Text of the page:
Animal models for emerging coronavirus: progress and new insights
The emergences of coronaviruses have caused a serious global public health problem because their infection in humans caused the severe acute respiratory disease and deaths. The outbreaks of lethal coronaviruses have taken place for three times within recent two decades (SARS-CoV in 2002, MERS-CoV in 2012 and SARS-CoV-2 in 2019). Much more serious than SARS-CoV in 2002, the current SARS-CoV-2 infection has been spreading to more than 213 countries, areas or territories and causing more than two million cases up to date (17 April 2020). Unfortunately, no vaccine and specific anti-coronavirus drugs are available at present time. Current clinical treatment at hand is inadequate to suppress viral replication and inflammation, and reverse organ failure. Intensive research efforts have focused on increasing our understanding of viral biology of SARS-CoV-2, improving antiviral therapy and vaccination strategies. The animal models are important for both the fundamental research and drug discovery of coronavirus. This review aims to summarize the animal models currently available for SARS-CoV and MERS-CoV, and their potential use for the study of SARS-CoV-2. We will discuss the benefits and caveats of these animal models and present critical findings that might guide the fundamental studies and urgent treatment of SARS-CoV-2-caused diseases.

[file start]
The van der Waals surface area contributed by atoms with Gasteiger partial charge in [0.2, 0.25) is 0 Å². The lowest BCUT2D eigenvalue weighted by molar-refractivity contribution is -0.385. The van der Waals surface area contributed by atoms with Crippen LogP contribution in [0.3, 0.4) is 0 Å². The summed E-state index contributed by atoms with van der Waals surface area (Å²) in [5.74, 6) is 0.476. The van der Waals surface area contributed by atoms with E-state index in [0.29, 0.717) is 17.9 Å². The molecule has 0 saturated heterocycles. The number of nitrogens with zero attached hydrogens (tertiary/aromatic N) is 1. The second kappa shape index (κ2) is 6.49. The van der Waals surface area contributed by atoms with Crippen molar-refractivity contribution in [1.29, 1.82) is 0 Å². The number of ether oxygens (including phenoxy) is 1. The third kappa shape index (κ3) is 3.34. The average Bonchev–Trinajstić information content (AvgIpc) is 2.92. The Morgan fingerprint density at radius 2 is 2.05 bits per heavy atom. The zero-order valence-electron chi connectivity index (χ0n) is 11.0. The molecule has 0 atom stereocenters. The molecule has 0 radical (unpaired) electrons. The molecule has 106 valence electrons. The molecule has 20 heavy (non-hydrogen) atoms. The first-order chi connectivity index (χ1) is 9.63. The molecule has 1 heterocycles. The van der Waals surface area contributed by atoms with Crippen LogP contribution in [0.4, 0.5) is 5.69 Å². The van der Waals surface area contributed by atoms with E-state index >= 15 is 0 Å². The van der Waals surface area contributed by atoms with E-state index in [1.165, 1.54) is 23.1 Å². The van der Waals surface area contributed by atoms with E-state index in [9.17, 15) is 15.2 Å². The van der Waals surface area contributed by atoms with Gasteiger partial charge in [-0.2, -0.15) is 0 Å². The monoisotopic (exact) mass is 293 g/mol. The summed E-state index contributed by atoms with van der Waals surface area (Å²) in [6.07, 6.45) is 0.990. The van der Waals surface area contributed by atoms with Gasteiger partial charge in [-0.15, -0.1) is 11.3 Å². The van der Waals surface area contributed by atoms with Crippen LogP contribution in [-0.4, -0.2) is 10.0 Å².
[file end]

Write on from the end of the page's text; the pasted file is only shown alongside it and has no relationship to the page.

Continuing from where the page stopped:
Yuan, Lunzhi; Tang, Qiyi; Cheng, Tong; and Xia, Ningshao, "Animal models for emerging coronavirus: progress and new insights" (2020). College of Medicine Faculty Publications. 260.